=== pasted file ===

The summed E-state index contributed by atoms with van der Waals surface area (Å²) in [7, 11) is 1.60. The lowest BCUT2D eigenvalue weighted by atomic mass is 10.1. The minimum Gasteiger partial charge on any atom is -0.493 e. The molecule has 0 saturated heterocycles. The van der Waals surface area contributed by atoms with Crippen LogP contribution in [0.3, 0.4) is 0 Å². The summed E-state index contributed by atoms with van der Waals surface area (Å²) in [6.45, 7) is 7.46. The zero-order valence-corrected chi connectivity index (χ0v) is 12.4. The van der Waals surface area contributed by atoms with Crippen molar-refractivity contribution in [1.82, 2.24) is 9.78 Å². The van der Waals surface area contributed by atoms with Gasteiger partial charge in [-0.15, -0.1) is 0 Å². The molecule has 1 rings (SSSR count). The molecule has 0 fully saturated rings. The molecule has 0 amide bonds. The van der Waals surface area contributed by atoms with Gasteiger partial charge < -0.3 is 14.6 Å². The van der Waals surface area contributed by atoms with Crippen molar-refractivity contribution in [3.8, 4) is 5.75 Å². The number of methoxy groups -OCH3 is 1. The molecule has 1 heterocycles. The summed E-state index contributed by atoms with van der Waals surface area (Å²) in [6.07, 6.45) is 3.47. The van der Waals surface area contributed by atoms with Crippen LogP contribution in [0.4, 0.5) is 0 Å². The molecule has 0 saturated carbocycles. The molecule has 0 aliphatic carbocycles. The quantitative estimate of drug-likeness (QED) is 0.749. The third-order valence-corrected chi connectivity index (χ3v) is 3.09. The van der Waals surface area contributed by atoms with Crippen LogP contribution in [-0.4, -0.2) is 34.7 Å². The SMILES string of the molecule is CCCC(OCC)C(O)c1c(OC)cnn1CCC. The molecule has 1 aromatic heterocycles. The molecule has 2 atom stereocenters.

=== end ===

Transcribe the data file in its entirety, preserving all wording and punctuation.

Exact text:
The summed E-state index contributed by atoms with van der Waals surface area (Å²) in [7, 11) is 1.60. The lowest BCUT2D eigenvalue weighted by atomic mass is 10.1. The minimum Gasteiger partial charge on any atom is -0.493 e. The molecule has 0 saturated heterocycles. The van der Waals surface area contributed by atoms with Crippen LogP contribution in [0.3, 0.4) is 0 Å². The summed E-state index contributed by atoms with van der Waals surface area (Å²) in [6.45, 7) is 7.46. The zero-order valence-corrected chi connectivity index (χ0v) is 12.4. The van der Waals surface area contributed by atoms with Crippen molar-refractivity contribution in [1.82, 2.24) is 9.78 Å². The van der Waals surface area contributed by atoms with Gasteiger partial charge in [-0.15, -0.1) is 0 Å². The molecule has 1 rings (SSSR count). The molecule has 0 fully saturated rings. The molecule has 0 amide bonds. The van der Waals surface area contributed by atoms with Gasteiger partial charge < -0.3 is 14.6 Å². The van der Waals surface area contributed by atoms with Crippen molar-refractivity contribution in [3.8, 4) is 5.75 Å². The number of methoxy groups -OCH3 is 1. The molecule has 1 heterocycles. The summed E-state index contributed by atoms with van der Waals surface area (Å²) in [6.07, 6.45) is 3.47. The van der Waals surface area contributed by atoms with Crippen LogP contribution in [0.4, 0.5) is 0 Å². The molecule has 0 saturated carbocycles. The molecule has 0 aliphatic carbocycles. The quantitative estimate of drug-likeness (QED) is 0.749. The third-order valence-corrected chi connectivity index (χ3v) is 3.09. The van der Waals surface area contributed by atoms with Crippen LogP contribution in [-0.4, -0.2) is 34.7 Å². The SMILES string of the molecule is CCCC(OCC)C(O)c1c(OC)cnn1CCC. The molecule has 1 aromatic heterocycles. The molecule has 2 atom stereocenters.